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This review is from: London Labour and the London Poor (Classics of World Literature) (Paperback)
An interesting insight into the conditions of the very poor in mid 19th century London. I used to think that Dickens exaggerated to make a dramatic or political point, but Mayhew's on the spot observations confirm the fictional backdrop. There are some interesting cultural insights too: Sam Weller's affected V-W swap wasn't a Dickensian invention. Some of Mayhew's interviewees used it. My only reservation about this edition is that it has been over-edited. Occasionally, you get the impression that too much of the text has been deleted for the sake of space. However, it doesn't happen often, and the volume is well worth the price.
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11 of 14 people found the following review helpful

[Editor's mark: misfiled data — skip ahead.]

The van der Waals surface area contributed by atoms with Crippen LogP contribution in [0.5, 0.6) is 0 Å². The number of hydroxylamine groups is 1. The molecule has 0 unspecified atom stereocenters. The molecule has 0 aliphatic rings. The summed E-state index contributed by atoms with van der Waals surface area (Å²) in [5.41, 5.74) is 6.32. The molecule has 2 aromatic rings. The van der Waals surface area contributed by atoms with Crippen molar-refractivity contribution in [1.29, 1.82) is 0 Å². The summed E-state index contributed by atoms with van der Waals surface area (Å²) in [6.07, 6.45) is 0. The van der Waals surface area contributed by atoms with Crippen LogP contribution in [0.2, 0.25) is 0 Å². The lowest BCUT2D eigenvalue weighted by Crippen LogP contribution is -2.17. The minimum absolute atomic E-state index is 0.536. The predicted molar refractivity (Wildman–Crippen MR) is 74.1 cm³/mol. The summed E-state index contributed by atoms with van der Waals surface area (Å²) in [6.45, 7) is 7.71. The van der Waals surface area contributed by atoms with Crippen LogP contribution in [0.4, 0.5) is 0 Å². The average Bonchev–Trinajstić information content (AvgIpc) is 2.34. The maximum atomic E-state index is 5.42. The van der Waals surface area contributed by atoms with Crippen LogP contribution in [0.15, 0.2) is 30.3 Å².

4.0 out of 5 stars heart breaking and hard to read ( I found), 10 May 2009
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this book should be purchased more as a history book..not as a "reading"/novel as you can't really read it like that, at least i couldn't.
There is alot of info you might find yourself skipping/sifting through...but when you come to the personal accounts, then you read..and your heart breaks
Very worth reading, but quite depressing - i can do bleak quite happily, but this book is TRUE and very bleak which i found a bit of a killer
Excellent to buy for teenagers as a history book...it stops you moaning about silly things that's for sure